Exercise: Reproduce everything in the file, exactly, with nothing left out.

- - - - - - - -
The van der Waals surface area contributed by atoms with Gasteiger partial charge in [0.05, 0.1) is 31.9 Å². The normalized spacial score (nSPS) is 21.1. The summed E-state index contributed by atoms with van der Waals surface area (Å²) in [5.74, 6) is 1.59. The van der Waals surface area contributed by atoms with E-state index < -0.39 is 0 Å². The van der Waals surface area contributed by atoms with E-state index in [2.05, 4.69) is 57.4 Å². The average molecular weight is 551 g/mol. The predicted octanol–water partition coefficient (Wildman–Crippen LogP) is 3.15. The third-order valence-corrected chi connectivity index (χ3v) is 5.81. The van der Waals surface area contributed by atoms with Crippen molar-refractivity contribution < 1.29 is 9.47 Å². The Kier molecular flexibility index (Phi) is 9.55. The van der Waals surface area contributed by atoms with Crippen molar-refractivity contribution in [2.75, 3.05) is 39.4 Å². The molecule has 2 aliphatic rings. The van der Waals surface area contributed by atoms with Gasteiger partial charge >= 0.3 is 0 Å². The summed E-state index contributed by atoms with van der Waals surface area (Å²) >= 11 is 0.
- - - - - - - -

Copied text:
The van der Waals surface area contributed by atoms with Gasteiger partial charge in [0.05, 0.1) is 31.9 Å². The normalized spacial score (nSPS) is 21.1. The summed E-state index contributed by atoms with van der Waals surface area (Å²) in [5.74, 6) is 1.59. The van der Waals surface area contributed by atoms with E-state index < -0.39 is 0 Å². The van der Waals surface area contributed by atoms with E-state index in [2.05, 4.69) is 57.4 Å². The average molecular weight is 551 g/mol. The predicted octanol–water partition coefficient (Wildman–Crippen LogP) is 3.15. The third-order valence-corrected chi connectivity index (χ3v) is 5.81. The van der Waals surface area contributed by atoms with Crippen molar-refractivity contribution < 1.29 is 9.47 Å². The Kier molecular flexibility index (Phi) is 9.55. The van der Waals surface area contributed by atoms with Crippen molar-refractivity contribution in [2.75, 3.05) is 39.4 Å². The molecule has 2 aliphatic rings. The van der Waals surface area contributed by atoms with Gasteiger partial charge >= 0.3 is 0 Å². The summed E-state index contributed by atoms with van der Waals surface area (Å²) >= 11 is 0.